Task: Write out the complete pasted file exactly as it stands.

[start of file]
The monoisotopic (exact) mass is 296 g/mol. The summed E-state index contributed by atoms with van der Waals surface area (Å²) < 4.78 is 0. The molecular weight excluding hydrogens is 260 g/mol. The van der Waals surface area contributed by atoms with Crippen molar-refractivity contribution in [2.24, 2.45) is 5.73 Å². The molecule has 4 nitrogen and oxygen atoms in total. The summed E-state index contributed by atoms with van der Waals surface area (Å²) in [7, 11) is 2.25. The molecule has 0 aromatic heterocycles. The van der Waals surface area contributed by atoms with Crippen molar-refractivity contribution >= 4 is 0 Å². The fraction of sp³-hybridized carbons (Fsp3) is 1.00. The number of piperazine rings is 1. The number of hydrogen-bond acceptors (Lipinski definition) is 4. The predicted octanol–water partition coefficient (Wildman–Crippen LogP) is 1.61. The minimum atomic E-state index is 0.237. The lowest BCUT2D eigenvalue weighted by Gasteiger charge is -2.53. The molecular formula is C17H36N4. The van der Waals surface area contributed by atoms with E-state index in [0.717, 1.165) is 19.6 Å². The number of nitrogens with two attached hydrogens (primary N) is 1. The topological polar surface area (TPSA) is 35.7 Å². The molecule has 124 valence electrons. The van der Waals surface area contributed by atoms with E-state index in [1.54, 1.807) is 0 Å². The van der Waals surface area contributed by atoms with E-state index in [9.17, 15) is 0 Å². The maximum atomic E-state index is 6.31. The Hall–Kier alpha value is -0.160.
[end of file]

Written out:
The monoisotopic (exact) mass is 296 g/mol. The summed E-state index contributed by atoms with van der Waals surface area (Å²) < 4.78 is 0. The molecular weight excluding hydrogens is 260 g/mol. The van der Waals surface area contributed by atoms with Crippen molar-refractivity contribution in [2.24, 2.45) is 5.73 Å². The molecule has 4 nitrogen and oxygen atoms in total. The summed E-state index contributed by atoms with van der Waals surface area (Å²) in [7, 11) is 2.25. The molecule has 0 aromatic heterocycles. The van der Waals surface area contributed by atoms with Crippen molar-refractivity contribution >= 4 is 0 Å². The fraction of sp³-hybridized carbons (Fsp3) is 1.00. The number of piperazine rings is 1. The number of hydrogen-bond acceptors (Lipinski definition) is 4. The predicted octanol–water partition coefficient (Wildman–Crippen LogP) is 1.61. The minimum atomic E-state index is 0.237. The lowest BCUT2D eigenvalue weighted by Gasteiger charge is -2.53. The molecular formula is C17H36N4. The van der Waals surface area contributed by atoms with E-state index in [0.717, 1.165) is 19.6 Å². The number of nitrogens with two attached hydrogens (primary N) is 1. The topological polar surface area (TPSA) is 35.7 Å². The molecule has 124 valence electrons. The van der Waals surface area contributed by atoms with E-state index in [1.54, 1.807) is 0 Å². The van der Waals surface area contributed by atoms with E-state index in [9.17, 15) is 0 Å². The maximum atomic E-state index is 6.31. The Hall–Kier alpha value is -0.160.